An outline of what they had accomplished may be drawn from what is substantially a census of Spanish America in 1574. In 1576 Juan Lopez de Velasco, in his capacity as cosmographer and historian to the Council of the Indies, prepared a "Description of the Indies" which far surpasses in detail and completeness any official report on the English colonies till the time of Chalmers.18 In 1574 Velasco enumerates in the New World some two hundred Spanish cities and towns with some mining settlements. These towns, together with the stock-farms and plantations, contained about one hundred and six thousand Spaniards, of whom about four thousand were encomenderos — i.e., lords of Indian serfs — and the rest settlers, miners, traders and soldiers. Of Indians there were approximately p197eight or nine thousand villages, inclusive of tribes or parts of tribes not yet civilized, containing one million five hundred thousand Indian men of tribute-paying age (fifteen to sixty), or an approximate Indian population of about five million, not counting the considerable number who escaped taxation either because not yet reduced to village life or because they hid away. The Indians were divided into three thousand seven hundred repartimientos belonging to the king or to private persons. In addition there were about forty thousand negro slaves and a large number of mestizos and mulattoes. The great mass of the Indians were nominally Christians and were living as civilized men and their numbers increasing.19

In following Velasco's account of the various colonies we see how the superior attractiveness of Mexico, Central America, and Peru, and the restrictions on commerce, had largely depleted the population of the islands. In Española there remained only ten Spanish villages with a population of about one thousand Spaniards, engaged principally in sugar-growing and stock-raising, with the labor of some twelve thousand negro slaves. The city of Santo Domingo a few years before had a Spanish population of one thousand seven hundred, but in 1574 only one thousand and two. Of Indians there were left only two villages. In Cuba there were seven towns (villas) and one city, but their total Spanish p198population was only two hundred and forty. There were nine Indian hamlets and about two hundred and seventy married Indians. Santiago, which had once contained a thousand Spaniards, now was the home of only thirty. The Spanish population of Havana was only seventy. Porto Rico and Jamaica were in the same plight, slowly stifling for lack of a market.20 Venezuela was somewhat better off, but here, too, the tale is of poverty.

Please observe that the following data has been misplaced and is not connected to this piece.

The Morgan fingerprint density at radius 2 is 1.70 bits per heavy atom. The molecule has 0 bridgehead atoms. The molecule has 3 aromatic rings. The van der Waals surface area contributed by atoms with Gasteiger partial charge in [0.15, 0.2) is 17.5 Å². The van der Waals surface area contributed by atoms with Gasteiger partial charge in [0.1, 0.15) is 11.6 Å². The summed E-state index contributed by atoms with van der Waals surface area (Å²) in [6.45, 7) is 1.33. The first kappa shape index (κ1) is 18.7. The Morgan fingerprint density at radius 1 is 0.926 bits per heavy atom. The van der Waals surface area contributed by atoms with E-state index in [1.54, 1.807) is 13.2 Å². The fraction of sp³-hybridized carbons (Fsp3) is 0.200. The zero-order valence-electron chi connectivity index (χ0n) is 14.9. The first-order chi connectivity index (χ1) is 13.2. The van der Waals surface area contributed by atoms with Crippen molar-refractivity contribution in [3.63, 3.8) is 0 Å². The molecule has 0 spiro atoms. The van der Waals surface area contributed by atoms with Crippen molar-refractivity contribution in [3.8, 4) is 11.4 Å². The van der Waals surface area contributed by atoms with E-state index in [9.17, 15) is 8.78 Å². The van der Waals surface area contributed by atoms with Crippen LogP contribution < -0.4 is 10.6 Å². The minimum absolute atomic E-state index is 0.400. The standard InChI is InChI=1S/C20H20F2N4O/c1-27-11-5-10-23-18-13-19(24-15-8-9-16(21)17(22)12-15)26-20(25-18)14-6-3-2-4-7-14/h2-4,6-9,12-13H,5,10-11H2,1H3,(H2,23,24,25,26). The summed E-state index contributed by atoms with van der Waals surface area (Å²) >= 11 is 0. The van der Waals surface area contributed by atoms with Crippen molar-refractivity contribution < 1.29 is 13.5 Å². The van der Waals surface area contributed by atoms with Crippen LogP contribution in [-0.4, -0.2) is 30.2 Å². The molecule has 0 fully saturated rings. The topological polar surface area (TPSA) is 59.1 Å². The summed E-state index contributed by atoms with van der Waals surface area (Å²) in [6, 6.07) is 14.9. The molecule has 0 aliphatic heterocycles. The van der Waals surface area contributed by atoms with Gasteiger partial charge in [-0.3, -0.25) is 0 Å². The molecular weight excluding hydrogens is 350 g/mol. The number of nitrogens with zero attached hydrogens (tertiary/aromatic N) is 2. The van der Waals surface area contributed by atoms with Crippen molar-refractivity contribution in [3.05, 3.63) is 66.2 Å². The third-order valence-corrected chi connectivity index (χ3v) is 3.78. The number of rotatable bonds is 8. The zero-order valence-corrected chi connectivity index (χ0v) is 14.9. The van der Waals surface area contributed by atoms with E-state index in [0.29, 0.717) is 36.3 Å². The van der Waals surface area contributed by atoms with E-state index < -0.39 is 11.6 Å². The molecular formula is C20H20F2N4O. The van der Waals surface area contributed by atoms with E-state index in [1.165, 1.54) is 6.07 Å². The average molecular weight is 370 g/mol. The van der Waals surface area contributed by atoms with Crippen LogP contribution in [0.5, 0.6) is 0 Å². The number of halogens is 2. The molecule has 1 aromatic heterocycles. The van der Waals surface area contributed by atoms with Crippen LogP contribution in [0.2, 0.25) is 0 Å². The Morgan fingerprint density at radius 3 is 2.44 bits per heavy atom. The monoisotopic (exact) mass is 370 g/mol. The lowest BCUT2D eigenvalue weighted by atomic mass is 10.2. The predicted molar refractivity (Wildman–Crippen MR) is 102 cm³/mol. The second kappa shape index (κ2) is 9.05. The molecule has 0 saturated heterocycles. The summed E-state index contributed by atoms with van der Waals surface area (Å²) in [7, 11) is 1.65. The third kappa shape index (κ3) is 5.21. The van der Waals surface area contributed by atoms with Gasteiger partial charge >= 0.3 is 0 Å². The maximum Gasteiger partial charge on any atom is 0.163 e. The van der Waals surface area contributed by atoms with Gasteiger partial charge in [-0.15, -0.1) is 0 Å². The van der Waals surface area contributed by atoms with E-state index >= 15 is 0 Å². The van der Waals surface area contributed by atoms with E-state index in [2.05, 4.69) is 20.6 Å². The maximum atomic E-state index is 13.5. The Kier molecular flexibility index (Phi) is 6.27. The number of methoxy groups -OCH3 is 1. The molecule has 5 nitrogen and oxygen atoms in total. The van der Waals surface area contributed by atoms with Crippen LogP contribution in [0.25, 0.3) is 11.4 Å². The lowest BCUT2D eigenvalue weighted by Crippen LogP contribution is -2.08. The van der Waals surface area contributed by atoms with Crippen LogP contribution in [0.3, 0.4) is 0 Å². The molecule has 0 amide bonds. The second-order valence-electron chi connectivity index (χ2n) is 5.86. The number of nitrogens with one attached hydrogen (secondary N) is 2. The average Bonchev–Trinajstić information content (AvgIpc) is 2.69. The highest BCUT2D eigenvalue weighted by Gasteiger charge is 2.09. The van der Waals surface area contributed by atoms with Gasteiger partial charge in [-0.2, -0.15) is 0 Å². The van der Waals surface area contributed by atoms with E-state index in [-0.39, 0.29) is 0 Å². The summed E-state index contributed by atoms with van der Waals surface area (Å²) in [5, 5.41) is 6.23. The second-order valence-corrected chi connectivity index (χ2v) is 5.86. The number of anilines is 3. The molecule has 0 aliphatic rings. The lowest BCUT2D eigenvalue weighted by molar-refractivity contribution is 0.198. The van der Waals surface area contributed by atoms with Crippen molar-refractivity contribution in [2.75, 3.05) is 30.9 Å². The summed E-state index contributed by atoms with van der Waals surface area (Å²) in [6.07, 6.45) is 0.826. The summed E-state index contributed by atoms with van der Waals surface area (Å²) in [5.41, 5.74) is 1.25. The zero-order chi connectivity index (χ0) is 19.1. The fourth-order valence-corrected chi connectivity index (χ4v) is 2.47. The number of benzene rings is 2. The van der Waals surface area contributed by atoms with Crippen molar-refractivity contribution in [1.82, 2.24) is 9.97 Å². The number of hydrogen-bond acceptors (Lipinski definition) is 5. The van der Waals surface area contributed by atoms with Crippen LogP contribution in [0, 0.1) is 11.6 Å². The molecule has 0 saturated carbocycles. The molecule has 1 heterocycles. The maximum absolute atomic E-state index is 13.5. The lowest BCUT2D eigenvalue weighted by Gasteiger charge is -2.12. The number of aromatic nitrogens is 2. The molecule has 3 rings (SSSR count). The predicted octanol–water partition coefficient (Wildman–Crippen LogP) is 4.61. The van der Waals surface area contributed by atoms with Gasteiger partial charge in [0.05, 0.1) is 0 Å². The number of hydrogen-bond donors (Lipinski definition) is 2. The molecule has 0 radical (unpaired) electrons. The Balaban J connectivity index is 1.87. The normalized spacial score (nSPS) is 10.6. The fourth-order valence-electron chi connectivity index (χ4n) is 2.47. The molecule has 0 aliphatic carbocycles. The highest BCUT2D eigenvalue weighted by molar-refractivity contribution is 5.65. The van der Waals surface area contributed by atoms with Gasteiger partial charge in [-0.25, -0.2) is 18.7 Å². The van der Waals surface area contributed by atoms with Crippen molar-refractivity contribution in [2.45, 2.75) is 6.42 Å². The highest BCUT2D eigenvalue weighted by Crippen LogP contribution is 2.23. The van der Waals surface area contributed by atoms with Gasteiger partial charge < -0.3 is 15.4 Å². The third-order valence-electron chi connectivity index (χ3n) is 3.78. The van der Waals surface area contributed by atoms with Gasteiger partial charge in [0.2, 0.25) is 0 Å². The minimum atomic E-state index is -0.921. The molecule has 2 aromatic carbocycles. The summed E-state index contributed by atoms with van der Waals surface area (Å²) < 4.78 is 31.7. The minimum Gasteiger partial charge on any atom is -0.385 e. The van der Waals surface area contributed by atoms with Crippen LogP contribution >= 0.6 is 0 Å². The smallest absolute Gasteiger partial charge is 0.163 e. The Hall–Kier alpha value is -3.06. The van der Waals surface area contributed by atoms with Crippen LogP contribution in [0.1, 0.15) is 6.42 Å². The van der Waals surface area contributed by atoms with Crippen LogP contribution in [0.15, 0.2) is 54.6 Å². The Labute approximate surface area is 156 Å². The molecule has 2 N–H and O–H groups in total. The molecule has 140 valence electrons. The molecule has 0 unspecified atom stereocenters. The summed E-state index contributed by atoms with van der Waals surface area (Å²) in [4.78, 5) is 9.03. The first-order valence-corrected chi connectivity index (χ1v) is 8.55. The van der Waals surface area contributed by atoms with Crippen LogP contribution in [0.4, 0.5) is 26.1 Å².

It is only when we follow the islanders and go to New Spain that we find progress and prosperity. In the city of Mexico in 1574 there were about fifteen thousand Spaniards — encomenderos, merchants, miners, mechanics — and about one hundred and fifty thousand Indians. Besides the public buildings, the churches, and the monasteries, there were a university, a boys' and girls' high-school, four hospitals, of which one was for Indians; in the Spanish quarter well-built houses of wood, stone, and masonry work.21 To the north of Mexico lay a typical Indian province, that of Teotlalpa, of some six hundred square miles, with no Spanish towns save two mining settlements with perhaps one hundred and thirty Spaniards. There were twenty-six Indian villages with one hundred and fourteen thousand Indians paying tribute, fifteen monasteries averaging three or four friars each.22

In the bishopric of Tlaxcala to the east there were only two Spanish towns, Los Angeles and Vera p199Cruz. The two hundred Indian villages contained two hundred and fifteen thousand tributaries, divided into one hundred and twenty-seven repartimientos, worth one hundred and twelve thousand pesos a year. Sixty-one belonged to the crown, yielding thirty-eight thousand pesos, and sixty-six yielding seventy-four thousand pesos to private encomenderos. In the town of Vera Cruz lived some two hundred Spanish families, all merchants and shopkeepers, but no Indians. The heavy work was performed by some six hundred negro slaves as porters and stevedores. The sickly climate accounts for the three hospitals in so small a place.23